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Video of the CRL Project and the new trains ...

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Old August 21st, 2012, 07:24 AM   #144
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Awesome. I guess basically every real big city in Australia/NZ now has or is getting electrified suburban trains with direct city center stations.

Will Wellington ever extend it's rail terminus a mile or two to the CBD or would that be a bit pie in the sky?
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Old August 21st, 2012, 12:35 PM   #145
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Quote:
Originally Posted by zaphod View Post
Awesome. I guess basically every real big city in Australia/NZ now has or is getting electrified suburban trains with direct city center stations.

Will Wellington ever extend it's rail terminus a mile or two to the CBD or would that be a bit pie in the sky?
It is a bit pie in the sky due to the population of Wellington and the fact that it would be prohibitively difficult to tunnel under the city. Plus, it really isn't far from the train station to the CBD.
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Old August 29th, 2012, 08:54 AM   #146
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Trains included in $3.4b road fund

Auckland will get about $3.4billion of the $12.3b spent on transport in the next three years and the Government has stressed that $890 million of it will be spent on public transport. Transport Minister Gerry Brownlee said the new programme was the largest of its kind in New Zealand's history and would fund infrastructure and services such as state highway improvements and the Government's "roads of national significance". The National Land Transport Plan says that Auckland, with the highest traffic flows, the greatest proportion of freight traffic and the most severe congestion in the country, is holding back "its contribution to the country's economic growth". The new plan continues the Western Ring Route through Waterview, which includes a tunnel and connecting the western motorway system and the Auckland Manukau Eastern Transport Initiative (AMETI). Both are already underway. The public transport funding will include 57 electric trains, electrification and station upgrades. It also calls for integrated public transport ticketing, but appears to have been written before last week's failure of the Snapper ticketing system in Auckland.

The report says in 2011 the Auckland region had 48 deaths and 350 serious injuries on its network which is high, but comparatively good against other regions when vehicle kilometres travelled are considered. Dispute the major public works underway in east Auckland, AMETI has been little noticed. Today's report says it is a 30-year, $1.5 billion strategy aimed at dealing with current traffic congestion, poor transport options and projected growth in a vital retail, commercial and residential area. It includes improved rail facilities, a larger bus transport hub, and faster and more frequent bus services. The report also outlines plans for heavy and long vehicles. "Allowing trucks to carry more per trip could reduce the number of trips needed to cope with increasing freight volumes." The plan also lists other regionally significant projects likely to be considered for funding between 2012 and 2018.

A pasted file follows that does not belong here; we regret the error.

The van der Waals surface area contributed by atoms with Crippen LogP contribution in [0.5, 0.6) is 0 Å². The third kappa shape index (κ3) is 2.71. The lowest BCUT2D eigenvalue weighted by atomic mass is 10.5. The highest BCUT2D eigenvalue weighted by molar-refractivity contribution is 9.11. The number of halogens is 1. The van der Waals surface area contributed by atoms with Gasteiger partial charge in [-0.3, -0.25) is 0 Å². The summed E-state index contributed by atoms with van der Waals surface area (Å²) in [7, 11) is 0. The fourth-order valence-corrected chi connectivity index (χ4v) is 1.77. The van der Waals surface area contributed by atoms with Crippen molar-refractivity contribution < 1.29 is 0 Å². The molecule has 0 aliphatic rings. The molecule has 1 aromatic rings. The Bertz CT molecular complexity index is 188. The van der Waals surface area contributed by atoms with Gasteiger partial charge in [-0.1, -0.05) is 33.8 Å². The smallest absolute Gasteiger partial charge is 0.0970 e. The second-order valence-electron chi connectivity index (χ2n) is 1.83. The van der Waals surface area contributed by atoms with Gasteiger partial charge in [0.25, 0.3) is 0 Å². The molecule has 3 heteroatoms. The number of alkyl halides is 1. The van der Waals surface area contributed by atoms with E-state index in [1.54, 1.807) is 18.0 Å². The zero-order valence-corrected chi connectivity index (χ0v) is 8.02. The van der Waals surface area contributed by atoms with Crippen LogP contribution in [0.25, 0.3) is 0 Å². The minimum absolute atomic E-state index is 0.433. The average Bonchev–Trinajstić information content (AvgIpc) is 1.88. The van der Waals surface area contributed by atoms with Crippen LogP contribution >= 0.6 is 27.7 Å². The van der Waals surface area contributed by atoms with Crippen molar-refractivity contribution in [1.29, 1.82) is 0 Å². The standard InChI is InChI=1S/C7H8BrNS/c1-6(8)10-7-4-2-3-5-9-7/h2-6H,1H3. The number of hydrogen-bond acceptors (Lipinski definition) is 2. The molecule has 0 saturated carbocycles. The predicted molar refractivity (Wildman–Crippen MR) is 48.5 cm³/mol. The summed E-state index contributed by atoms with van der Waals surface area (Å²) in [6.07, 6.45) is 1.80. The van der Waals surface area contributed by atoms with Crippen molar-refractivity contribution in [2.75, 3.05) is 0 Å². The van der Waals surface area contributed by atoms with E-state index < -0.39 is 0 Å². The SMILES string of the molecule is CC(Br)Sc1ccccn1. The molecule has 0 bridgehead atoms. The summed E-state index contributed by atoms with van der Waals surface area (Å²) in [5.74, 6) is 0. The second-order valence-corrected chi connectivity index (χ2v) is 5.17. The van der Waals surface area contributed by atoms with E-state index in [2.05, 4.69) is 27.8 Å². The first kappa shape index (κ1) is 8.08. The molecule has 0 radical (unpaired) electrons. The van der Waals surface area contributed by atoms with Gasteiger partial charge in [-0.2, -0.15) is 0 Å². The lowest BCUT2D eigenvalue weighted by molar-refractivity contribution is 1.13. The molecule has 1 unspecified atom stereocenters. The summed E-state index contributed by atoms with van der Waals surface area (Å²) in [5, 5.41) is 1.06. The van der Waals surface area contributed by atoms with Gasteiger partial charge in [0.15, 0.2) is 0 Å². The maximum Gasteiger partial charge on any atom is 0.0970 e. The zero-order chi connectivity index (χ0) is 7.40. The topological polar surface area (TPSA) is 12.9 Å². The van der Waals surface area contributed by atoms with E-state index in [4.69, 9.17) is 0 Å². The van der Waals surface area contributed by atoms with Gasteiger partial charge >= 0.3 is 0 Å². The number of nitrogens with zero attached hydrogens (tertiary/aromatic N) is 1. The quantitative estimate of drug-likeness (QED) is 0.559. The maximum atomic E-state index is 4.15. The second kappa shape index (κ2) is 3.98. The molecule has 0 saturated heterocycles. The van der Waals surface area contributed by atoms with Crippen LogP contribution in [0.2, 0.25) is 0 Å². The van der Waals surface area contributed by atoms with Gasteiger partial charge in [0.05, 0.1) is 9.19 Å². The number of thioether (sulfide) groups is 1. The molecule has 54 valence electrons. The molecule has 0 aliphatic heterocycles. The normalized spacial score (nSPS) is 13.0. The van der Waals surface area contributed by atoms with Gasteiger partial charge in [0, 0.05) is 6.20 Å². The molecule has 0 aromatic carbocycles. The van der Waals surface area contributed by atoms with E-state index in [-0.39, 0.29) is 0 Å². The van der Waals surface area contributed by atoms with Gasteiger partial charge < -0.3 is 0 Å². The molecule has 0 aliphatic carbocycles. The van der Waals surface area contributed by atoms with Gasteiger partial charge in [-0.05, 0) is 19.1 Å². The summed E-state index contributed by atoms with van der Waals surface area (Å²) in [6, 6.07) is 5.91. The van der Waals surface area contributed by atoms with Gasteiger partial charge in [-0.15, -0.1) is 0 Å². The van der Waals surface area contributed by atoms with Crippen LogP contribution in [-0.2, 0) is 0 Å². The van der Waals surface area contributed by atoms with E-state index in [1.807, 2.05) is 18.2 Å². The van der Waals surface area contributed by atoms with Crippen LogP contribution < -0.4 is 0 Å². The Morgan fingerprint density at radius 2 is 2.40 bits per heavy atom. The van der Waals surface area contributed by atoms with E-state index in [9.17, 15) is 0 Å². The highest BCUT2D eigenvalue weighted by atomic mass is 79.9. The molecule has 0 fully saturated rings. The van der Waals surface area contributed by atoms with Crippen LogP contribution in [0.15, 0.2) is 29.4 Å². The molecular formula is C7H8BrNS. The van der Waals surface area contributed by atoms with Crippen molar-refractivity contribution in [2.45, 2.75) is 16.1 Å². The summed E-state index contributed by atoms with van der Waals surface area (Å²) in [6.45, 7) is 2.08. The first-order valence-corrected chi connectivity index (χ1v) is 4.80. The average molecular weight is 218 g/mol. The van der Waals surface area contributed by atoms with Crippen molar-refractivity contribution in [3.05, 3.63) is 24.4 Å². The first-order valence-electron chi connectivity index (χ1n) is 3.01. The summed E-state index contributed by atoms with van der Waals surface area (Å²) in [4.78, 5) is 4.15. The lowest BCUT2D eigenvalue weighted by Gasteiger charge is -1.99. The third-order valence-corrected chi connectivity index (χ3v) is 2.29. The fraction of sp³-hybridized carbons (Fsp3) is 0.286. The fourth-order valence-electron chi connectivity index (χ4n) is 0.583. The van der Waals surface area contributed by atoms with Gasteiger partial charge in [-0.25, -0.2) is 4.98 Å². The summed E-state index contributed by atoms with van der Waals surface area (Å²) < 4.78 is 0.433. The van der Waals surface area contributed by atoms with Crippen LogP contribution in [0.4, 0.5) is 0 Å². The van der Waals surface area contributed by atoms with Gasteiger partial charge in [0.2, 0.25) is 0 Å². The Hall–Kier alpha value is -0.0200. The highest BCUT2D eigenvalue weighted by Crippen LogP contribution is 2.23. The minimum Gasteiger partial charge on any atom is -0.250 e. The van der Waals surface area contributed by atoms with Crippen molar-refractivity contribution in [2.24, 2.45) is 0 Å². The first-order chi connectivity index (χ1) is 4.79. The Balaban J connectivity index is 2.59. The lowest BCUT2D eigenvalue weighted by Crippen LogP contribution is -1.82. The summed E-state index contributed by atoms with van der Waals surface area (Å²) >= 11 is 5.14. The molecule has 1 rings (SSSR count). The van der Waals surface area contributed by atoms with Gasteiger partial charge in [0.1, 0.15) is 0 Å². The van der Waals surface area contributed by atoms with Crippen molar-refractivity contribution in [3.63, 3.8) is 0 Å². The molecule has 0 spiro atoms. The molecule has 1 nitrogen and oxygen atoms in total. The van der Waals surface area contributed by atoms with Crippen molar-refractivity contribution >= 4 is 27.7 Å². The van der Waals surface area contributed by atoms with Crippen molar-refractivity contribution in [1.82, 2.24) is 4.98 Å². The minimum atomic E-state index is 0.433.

These are:

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remove strategic route pinch points eg southern motorway Hill Rd to Takinini

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upgrade regional arterials focusing on passenger transport and freight

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the City Rail Link

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Puhoi to Wellsford motorway connection planned with Puhoi to Warkworth constructed

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additional Waitemata Harbour Crossing (investigation)

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develop "single system" including Advanced Traffic Management Systems Stage V, signal Optimisation, ramp metering and freight priority lanes

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further development of cycleways along state highway corridors

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busway extension Albany to Hibiscus Coast (designation)

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South-west airport multi-modal corridor (early stages only)

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Southdown to Avondale rail corridor designated